"broker-type": "chef"

As you can see, the validation file is on one line, as there is no good way to store formatted files in the database, and creating valid JSON with valid new line characters is also not easy. The whole “configuration” block actually gets flattened to a single line in the database, and as such, parsing must occur at some point. I chose the path of least resistance, one that does not require user to create a valid json from the validation file, rather just strip out new line characters.

Let’s take a look at each line in the configuration file:

"name": "openstack_chef_broker"

Is a name of the broker to be used, and it can be pretty much what you like.

"configuration": {

Is the beginning of configuration for the Chef itself.

"install_sh": "",

This is the omnibus installer to be used for installing Chef on your newly installed server. If you have a closed network or have your own installer, it is likely that you will have a custom installer.

"version_string": "11.4.4"

Chef version to be installed.

"chef_server_url": "",

This is the URL of YOUR Chef server.

"validation_client_name": "chef-validator",

Client name to be used in node’s communication with the Chef server.

"run_list": "role[allinone]",

Initial run list. This is what is going to run after the chef client is installed on the new node.

"environment": "openstack",

Chef environment to be used in the initial Chef run on the new node.

"chef_client": "chef-client",

Binary name for the Chef client installed on the new node. If custom installer installed chef client in a special place or with a special name, specify that here (example: /usr/local/bin/chef-client)


The validation.pem file. This file must be turned into a single line, and the broker will construct it into it’s original form. Let me know if you have ideas on how to do this better.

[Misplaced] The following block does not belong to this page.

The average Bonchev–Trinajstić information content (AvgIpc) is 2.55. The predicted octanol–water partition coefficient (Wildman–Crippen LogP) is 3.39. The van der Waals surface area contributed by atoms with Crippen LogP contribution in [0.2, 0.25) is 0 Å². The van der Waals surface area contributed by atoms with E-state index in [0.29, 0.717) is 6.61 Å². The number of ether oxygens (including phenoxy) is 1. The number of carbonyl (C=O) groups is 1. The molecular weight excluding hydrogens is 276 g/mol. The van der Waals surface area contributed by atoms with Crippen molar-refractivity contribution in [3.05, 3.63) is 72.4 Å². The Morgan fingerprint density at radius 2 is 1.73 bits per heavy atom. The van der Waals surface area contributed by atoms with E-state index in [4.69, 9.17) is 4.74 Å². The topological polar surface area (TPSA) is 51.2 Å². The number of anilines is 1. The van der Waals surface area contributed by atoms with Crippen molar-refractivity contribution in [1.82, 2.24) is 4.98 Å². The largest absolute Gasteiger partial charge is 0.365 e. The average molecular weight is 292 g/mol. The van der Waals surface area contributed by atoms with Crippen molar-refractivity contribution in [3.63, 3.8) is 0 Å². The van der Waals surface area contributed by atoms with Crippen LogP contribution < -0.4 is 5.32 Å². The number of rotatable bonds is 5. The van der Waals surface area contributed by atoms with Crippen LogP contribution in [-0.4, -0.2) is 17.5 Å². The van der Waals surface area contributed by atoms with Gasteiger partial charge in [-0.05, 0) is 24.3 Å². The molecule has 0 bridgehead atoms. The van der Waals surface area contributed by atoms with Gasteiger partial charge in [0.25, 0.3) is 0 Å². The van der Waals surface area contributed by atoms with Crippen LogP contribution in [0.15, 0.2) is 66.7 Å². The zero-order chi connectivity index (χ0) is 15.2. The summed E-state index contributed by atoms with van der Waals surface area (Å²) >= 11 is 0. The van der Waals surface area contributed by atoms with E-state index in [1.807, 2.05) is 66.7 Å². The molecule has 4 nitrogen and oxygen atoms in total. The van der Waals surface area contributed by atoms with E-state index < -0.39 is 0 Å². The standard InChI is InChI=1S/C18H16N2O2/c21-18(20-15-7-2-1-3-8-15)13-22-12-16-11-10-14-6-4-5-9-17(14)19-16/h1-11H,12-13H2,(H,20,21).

"broker-type": "chef"

If you want a Chef broker, you must specify “chef” here. This is to tell razor-server that that’s the broker to use after the node install.


First, create broker.json file to contain the json:

    "name": "openstack_chef_broker",
    "configuration": {
        "install_sh": "",
        "version_string": "11.4.4",
        "chef_server_url": "",
        "validation_client_name": "chef-validator",
        "run_list": "role[allinone]",
        "environment": "openstack",
        "chef_client": "chef-client",
        "validation_key": "MIIok0h+mSHr1Pbi+v2950H1/7mzd71hXAcRHbmrdytAR+RjgtyibkkZTdSxjLP6o2qEuji0I7DL8cckHG56AvuAKhYoadu+9J/2ahmYr18CSqOmg4Sbh6CPm5edpqaAVTbE3Ec+1wN0IMl8KWtmGCrjpXzH1MDdaLZpIIYqC9DUVgLbd/i61hbiiYlky5wPdIKlKwilRl7alfsGKTUrVq1DuYiIZsDYrnYoLOERbzZU6yUxWSIasfVPJGpT9LvstChFjyjv/73etmhXwwIDAQABAoIBAHH1p1upllVJNMSAhSmLZfTe6Q9nT8unRFH1egcsni8dPXYyVzDQ1ztV3RFNDLjP01ZThqkjoA4TnkHvRnC90yR049eQNxn+7pctcTNW61aAglomMhBcFt7LlcDiiXfD3dVhoIDv4ijpfsNCDvEVain9Dv+krjGVP+dWKLKr2azZbrAnyJKJjKb8DkwFET7UADFgUiCwJCW7RyAAxL40WE1hyYGq03cum5+M+2MGTcCiiAumqIRjYyTioNl73zf/ckBKRBNb6DkVGa1drAwXqMtA0MAaJlQBoJJF9SehSf7rAKVMvQ+esS9kNXZhECgYEA28FKbU3K4mU2khZ8lJgomfelWV48sjeIH3OEuLK7WdKg2LAnNajiLAOHYi0egKiMJPnNyZ8uvOY0JABLHQXv10QKaNlHGqy+aRiRSb1Ya6SlbCg8hMoT29yWGa8k7AclLJSn20/dg0GAEQtegi/k3EEZq0CgYEA148QtVh4ng80d9P81rJEDkraAkKUNJPHBSKFqo1rNwSDsyxxTEXIzZSPYS1mjsdB4IxraiNm3WDhb+EldcSlXvmBDjYJck1WyLCw1JuyAS2VCEtdc38aPWGYZ157decuzkR8CU2TKw48KGSRTtwL8yYqTknqpAmnqf/KkWfVNi8CgYEA1a0AnX+Cwtf/U9UhlarN78fosxj6k5+DcHF2n9DKcvBnDctalMZ+BKX5wfB1NEyu2FU9T8rEO1DragYPA01+hCXYqVJ73OgSzUXiH31IuIID9u/0LyseTWOWoIxWJzdTh44xJ+wJlwNuYXxgjgVGaVZk2niXWTLxtTNEdCz0RpECgYAlholhGIq+8WSv656bfaMtXciAFjkYwhUmhrEAVOgyRr3qpjT/EzL23wLq5u1ws617OtbEPm984I2+XVKZIuerFgJqh+uzE1WlUGUoTgZ6AAZu0DfvkFPwFZpjfGY/y0QxsmhpcjDJkQvV+FP3h4UpCh7ZTDLl5axjgt0v3QSYDwKBgFde/5TO8N8U6lHr1YX+yY8wbQ9sVWPU8qruL5Qx11an1tm9Ja1Wbg8Sn0/A7h7Y331V4cDmVraUreULiTQwSO7N26IxQ3Rg/MQG3szUgP0MWYmjuG0c8zaFB73rnBpZ8xakF/xcRTt2Pb62dkw1VqFhzNc50bN+QvGmtEosIB9z"

    "broker-type": "chef"

Create broker on the command line:

razor create-broker --json broker.json

Then, create the policy.json file:

  "name": "ubuntu_one",
  "repo": { "name": "ubuntu_server" },
  "task": { "name": "ubuntu" },
  "broker": { "name": "openstack_chef_broker" },
  "enabled": true,
  "hostname": "host${id}",
  "root_password": "secret",
  "max_count": "20",
  "rule_number": "107",
  "tags": [{ "name": "ubuntu_small", "rule": ["=", ["num", ["fact", "processorcount"]], 1]}]

Create policy:

razor create-policy --json policy.json

Now, your policy is set to use the new Chef broker.
Happy installing!


New razor-server vs old razor and what does the rewrite mean to you

If you have not been following google groups and other discussions, this is a summary of the main differences between the original razor and razor-server. The new razor-server is a somewhat different beast than the original razor. If you go to the original git repo,, you will find a note stating “TL;DR: Razor is being rewritten.”